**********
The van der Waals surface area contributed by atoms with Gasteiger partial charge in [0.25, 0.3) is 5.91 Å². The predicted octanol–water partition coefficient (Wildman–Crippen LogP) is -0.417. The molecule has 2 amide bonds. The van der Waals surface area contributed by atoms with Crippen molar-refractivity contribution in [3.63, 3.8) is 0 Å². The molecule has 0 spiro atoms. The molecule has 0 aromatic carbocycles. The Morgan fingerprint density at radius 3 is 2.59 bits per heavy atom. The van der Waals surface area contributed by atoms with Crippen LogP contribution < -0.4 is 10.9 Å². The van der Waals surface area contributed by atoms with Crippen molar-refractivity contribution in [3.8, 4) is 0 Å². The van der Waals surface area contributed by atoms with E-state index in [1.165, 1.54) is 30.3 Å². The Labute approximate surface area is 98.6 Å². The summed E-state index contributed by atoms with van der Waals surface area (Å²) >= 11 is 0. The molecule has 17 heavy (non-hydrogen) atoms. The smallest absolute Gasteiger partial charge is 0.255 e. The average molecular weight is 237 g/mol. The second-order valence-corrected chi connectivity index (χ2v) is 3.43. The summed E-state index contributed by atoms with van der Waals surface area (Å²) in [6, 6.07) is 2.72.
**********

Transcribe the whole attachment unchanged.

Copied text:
The van der Waals surface area contributed by atoms with Gasteiger partial charge in [0.25, 0.3) is 5.91 Å². The predicted octanol–water partition coefficient (Wildman–Crippen LogP) is -0.417. The molecule has 2 amide bonds. The van der Waals surface area contributed by atoms with Crippen molar-refractivity contribution in [3.63, 3.8) is 0 Å². The molecule has 0 spiro atoms. The molecule has 0 aromatic carbocycles. The Morgan fingerprint density at radius 3 is 2.59 bits per heavy atom. The van der Waals surface area contributed by atoms with Crippen LogP contribution < -0.4 is 10.9 Å². The van der Waals surface area contributed by atoms with Crippen molar-refractivity contribution in [3.8, 4) is 0 Å². The van der Waals surface area contributed by atoms with E-state index in [1.165, 1.54) is 30.3 Å². The Labute approximate surface area is 98.6 Å². The summed E-state index contributed by atoms with van der Waals surface area (Å²) >= 11 is 0. The molecule has 17 heavy (non-hydrogen) atoms. The smallest absolute Gasteiger partial charge is 0.255 e. The average molecular weight is 237 g/mol. The second-order valence-corrected chi connectivity index (χ2v) is 3.43. The summed E-state index contributed by atoms with van der Waals surface area (Å²) in [6, 6.07) is 2.72.